The focus on a strange and possibly frightening adult wearing a riding habit is the child’s. But the description (“intimidating, masculine looking”) – not to mention the emphasis on the child’s possibly mistaken perception (“or something I took to be a riding-habit”) is that of the mature author.

In fact, that close attention to the mistaken apprehensions of childhood is a second technique that both Cunningham and Orwell use to create the sophisticated narrator of the childhood memoir. In Cunningham’s case, she injects the adult’s greater sense of consciousness into her narrator in sections of the book that deal with matters far beyond the child’s limited ability to comprehend–an early encounter with a pedophile, for example or her mother’s impending death. Yet she also uses it to great humorous effect in Sleeping Arrangements:
I have heard the family legend that Barb is a worthless “gold digger” who “hooked” Norm when Norm was a lonesome sailor…stationed in her southern city, so far from his own real home. What a gold digger would have seen in this near-retarded mechanic was questionable, but I accept on faith a cousin’s pronouncement that Barb “grabbed the brass ring.” Barb wears large brass hoops through her ears, which lends the legend credence.
Cunningham has carefully selected details that wink to the reader even as the child misunderstands or doesn’t comprehend exactly what she’s saying—as in the repetition of words the eight-year-old knows are probably bad (“gold-digger,” “hooked”) but doesn’t understand. In fact, much of the book’s humor derives not only from the pluckiness of young Laura, but her limited capacity to understand what’s happening and being said.

In my workshops, I’ve taken to distributing these quotations by Lopate, Cunningham, and Orwell, along with a writing assignment I’ll conclude with below.

Writing Assignment

1. Spend a moment centering yourself…and think of moments from when you were a child between, say, the ages of 6 to 10, and were confronted with something clearly beyond your years. It could be your first glimpse of an alcoholic uncle, or the first time you heard your parent’s fighting about something you didn’t quite understand; or maybe the first time you witnessed something violent you couldn’t process. It doesn’t have to be a sad or disturbing memory – maybe something funny, like witnessing an older teen’s first awkward attempts at dressing or acting grown-up. Just make it something outside the scope of an 6 or 8 or 10-year-old’s apprehension.

2. Now, free write for 10 minutes about one of these moments – don’t worry at this moment about the double consciousness or anything; just write.

3. Review what you’ve written. Look for those sentences or paragraphs in your work when your narrator is perceiving something she or he clearly doesn’t understand. Whose perspective have you conveyed them from? If it’s the child’s perspective, think about what it is that the child-character doesn’t understand. Ask: what would I explain to that younger self? If it looks like you’ve attempted to write from a more adult perspective, see if you’ve maintained that distance consistently throughout. Or is the voice a bit wobbly? – i.e. Are there places where you seem to be writing from your current, adult perspective and others where it seems like something a young child would say?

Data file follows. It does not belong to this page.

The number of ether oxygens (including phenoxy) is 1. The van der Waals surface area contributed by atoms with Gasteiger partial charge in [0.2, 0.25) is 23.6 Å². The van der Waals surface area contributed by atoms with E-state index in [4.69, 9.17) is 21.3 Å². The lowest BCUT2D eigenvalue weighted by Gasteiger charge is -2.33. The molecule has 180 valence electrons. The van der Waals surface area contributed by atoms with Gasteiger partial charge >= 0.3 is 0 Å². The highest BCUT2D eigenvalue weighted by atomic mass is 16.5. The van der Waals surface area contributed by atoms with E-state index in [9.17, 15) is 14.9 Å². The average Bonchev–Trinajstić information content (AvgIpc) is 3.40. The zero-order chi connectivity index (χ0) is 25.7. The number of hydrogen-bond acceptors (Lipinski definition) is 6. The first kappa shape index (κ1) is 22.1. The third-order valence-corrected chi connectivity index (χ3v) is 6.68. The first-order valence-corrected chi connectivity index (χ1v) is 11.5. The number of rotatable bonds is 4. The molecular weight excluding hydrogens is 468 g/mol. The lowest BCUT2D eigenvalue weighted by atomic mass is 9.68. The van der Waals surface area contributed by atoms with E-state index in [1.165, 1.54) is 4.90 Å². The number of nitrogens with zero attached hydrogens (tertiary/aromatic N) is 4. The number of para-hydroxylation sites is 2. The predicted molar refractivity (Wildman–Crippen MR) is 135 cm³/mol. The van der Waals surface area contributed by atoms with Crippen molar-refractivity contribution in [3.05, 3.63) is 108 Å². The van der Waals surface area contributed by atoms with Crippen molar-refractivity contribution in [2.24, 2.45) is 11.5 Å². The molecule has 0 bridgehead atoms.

4. Using one of the two voices above – the Cunningham or the Orwell –rewrite your piece.

For the Cunningham voice: remember to focus on what the child-character can actually see or perceive. But I want you to try your best to use your funny, witty adult self to actually describe the moment.

For the Orwell (use if your subject matter or your attitude toward it is more sober, serious, etc): Focus on the incident and describe the child’s feelings or understands, but be sure to use your current day language to do so. Feel free to pull back into a strong reflective voice that might begin: “When I consider this today…” If you can pull off dry British humor, all the better (“Night after night I prayed, with a fervor never previously attained in my prayers, 'Please God, do not let me wet my bed”).


Paul Zakrzewski is the editor of Lost Tribe: Jewish Fiction from the Edge (Perennial) and his writing has appeared in in The New York Times, Washington Post, Boston Globe, Brevity, and more. A graduate of Cornell University, he received his MFA in Creative Nonfiction from VCFA. If you’d like a copy of the “Crafting the Narrator of the Childhood Memoir” assignment, please email him. More info at

Monday, January 7, 2019

Julie Moon: Finding Mothers

When I was a child in the ocean for the first time, I screamed that I was dying, in the third person. 상리 죽는다, I repeated, sobbing to everyone on Busan’s Haeundae beach. My grandfather was carrying me in his arms, we stood barely off the shore where my grandmother was. To my four-year-old self in the water, I was not merely in danger but already dying. What were my beloved adults doing to me, freeing me to this vast and dark liquid? My grandmother, to soothe me, lathered saltwater over my infant arms, my squishy, short legs. When she had encouraged my grandfather to sit me down in the water, I lost control. It was beyond yelling, she relates to me now, over the phone. The water of Haeundae that summer had been neither green nor blue, but a thick, opaque gray. I felt it had gaped at me.

 …I was driving. I had the impression… of being at the sea, in the middle of the day. The beach was empty, the water calm, but on a pole a few meters from shore a red flag was waving. When I was a child, my mother had frightened me, saying, Leda, you must never go swimming if you see a red flag: it means the sea is rough and you might drown.